With a struggling mortgage finance system, former civil servant and CEO, NISH Affordable Housing Limited, Yemi Adelakun has stated that Nigeria should begin to consider other sources of financing affordable housing in the country.
While speaking with Housing News, he said that since the existence of mortgage banking in Nigeria, it has only been able to initiate and finalise about 100, 000 mortgages. This he said is a far cry for a country of over 180 million people with a housing deficit of about 17 million.
‘’Mortgage finance is good, but it is not the only way,’’ he said.
According to him, other countries have used social capital to finance affordable housing through cooperative systems. ‘’In Zimbabwe and Kenya, they have done very well using social capital to support of affordable housing,’’ he said.
He also mentioned that another way of funding affordable housing is for the federal government to come out strongly with intervention funds like it is done in other countries.
‘’They have done it before in this country, especially in Abuja when federal government was selling houses. You can go to any bank at that time and obtain loan for 7%.’’
Another measure according to him is to also empower commercial banks to give preferential rates to off-takers to fund housing just like the farmers’ incentive.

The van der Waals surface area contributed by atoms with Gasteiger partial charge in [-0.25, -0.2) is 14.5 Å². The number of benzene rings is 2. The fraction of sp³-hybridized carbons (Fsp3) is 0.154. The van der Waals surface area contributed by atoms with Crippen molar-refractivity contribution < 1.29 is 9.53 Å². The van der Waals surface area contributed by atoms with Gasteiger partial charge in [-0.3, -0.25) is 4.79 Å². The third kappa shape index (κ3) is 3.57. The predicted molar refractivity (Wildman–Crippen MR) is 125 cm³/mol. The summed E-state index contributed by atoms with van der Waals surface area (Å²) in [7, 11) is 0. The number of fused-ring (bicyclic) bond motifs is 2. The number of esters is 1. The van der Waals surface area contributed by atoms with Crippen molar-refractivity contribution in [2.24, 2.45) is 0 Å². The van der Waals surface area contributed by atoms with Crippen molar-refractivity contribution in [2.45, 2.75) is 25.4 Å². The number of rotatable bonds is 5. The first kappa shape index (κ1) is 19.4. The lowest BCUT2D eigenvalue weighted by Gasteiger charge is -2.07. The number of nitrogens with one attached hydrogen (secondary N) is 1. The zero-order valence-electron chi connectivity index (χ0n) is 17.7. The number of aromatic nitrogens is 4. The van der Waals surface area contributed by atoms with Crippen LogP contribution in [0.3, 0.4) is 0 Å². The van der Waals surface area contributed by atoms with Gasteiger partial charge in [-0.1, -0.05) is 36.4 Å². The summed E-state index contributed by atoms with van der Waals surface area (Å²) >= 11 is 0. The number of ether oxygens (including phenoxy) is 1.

‘’Any rate beyond 10% is not favourable for housing. We need a realistic method of financing affordable housing. And that’s why NISH Housing has been engaging with experts in this area. We have been holding Nigerian housing finance conference for two years now,’’ he said.
Equity financing, he said, is also one of the options, because the contractors themselves can finance.
‘’Presently most of our developers either depend on contracts to build or depend on off-takers’ advance payment to build the houses. They should consolidate their efforts and fashion a way to fund houses based on guarantees. That’s another way – bankable off-takers guarantee. Once you guarantee that, any developer should be able to go to site, build the houses with the hope and knowledge that as soon as he finishes the job, there is an exit strategy. The off-takers already have the fund waiting for him to purchase the house.
‘’So, for me, mortgage is very good, but it is not the only way. In fact if you look at it, only about 30% of off-takers can qualify for mortgages. So what happens to the rest? What happens to those who are in the informal sector who do not have regular income? For you to qualify for mortgage, there are certain regulations like collateral, evidence of income.
‘’We must find a solution to this housing finance problem. We are proposing that it must be a demand driven housing policy in Nigeria. We no longer want situations where developers go to site, build what they want to build in whatever location, and at the end of the day nobody wants to buy them; and even if they want to, they cannot afford them. So let’s figure out what people like and can pay for. So that at the time of constructing the houses you already know that you have buyers for those houses. I think this is the way, and it is possible through collaboration,’’ he advised
By Ojonugbwa Felix Ugboja
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